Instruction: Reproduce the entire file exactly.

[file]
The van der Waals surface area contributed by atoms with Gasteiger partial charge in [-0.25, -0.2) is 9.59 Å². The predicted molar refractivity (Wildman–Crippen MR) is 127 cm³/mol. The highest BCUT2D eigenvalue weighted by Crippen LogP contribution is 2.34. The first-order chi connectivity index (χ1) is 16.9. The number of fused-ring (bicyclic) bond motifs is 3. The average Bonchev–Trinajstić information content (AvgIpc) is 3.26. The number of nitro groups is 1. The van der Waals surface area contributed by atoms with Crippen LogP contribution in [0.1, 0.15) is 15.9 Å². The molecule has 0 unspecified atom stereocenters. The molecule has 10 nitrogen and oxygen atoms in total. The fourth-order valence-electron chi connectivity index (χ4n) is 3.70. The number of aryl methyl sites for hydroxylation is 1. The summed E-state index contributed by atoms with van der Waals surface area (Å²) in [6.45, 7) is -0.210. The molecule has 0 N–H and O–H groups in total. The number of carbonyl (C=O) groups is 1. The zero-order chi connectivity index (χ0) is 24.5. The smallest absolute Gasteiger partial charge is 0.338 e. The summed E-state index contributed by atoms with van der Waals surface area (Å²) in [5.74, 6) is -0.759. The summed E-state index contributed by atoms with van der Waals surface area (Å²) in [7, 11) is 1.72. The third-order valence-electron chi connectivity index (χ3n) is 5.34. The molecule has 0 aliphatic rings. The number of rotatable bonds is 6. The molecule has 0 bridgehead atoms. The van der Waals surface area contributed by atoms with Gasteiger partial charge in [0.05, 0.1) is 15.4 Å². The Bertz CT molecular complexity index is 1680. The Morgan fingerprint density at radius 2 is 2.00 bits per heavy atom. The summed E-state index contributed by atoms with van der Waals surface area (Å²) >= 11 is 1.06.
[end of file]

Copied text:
The van der Waals surface area contributed by atoms with Gasteiger partial charge in [-0.25, -0.2) is 9.59 Å². The predicted molar refractivity (Wildman–Crippen MR) is 127 cm³/mol. The highest BCUT2D eigenvalue weighted by Crippen LogP contribution is 2.34. The first-order chi connectivity index (χ1) is 16.9. The number of fused-ring (bicyclic) bond motifs is 3. The average Bonchev–Trinajstić information content (AvgIpc) is 3.26. The number of nitro groups is 1. The van der Waals surface area contributed by atoms with Crippen LogP contribution in [0.1, 0.15) is 15.9 Å². The molecule has 0 unspecified atom stereocenters. The molecule has 10 nitrogen and oxygen atoms in total. The fourth-order valence-electron chi connectivity index (χ4n) is 3.70. The number of aryl methyl sites for hydroxylation is 1. The summed E-state index contributed by atoms with van der Waals surface area (Å²) in [6.45, 7) is -0.210. The molecule has 0 N–H and O–H groups in total. The number of carbonyl (C=O) groups is 1. The zero-order chi connectivity index (χ0) is 24.5. The smallest absolute Gasteiger partial charge is 0.338 e. The summed E-state index contributed by atoms with van der Waals surface area (Å²) in [5.74, 6) is -0.759. The summed E-state index contributed by atoms with van der Waals surface area (Å²) in [7, 11) is 1.72. The third-order valence-electron chi connectivity index (χ3n) is 5.34. The molecule has 0 aliphatic rings. The number of rotatable bonds is 6. The molecule has 0 bridgehead atoms. The van der Waals surface area contributed by atoms with Gasteiger partial charge in [0.05, 0.1) is 15.4 Å². The Bertz CT molecular complexity index is 1680. The Morgan fingerprint density at radius 2 is 2.00 bits per heavy atom. The summed E-state index contributed by atoms with van der Waals surface area (Å²) >= 11 is 1.06.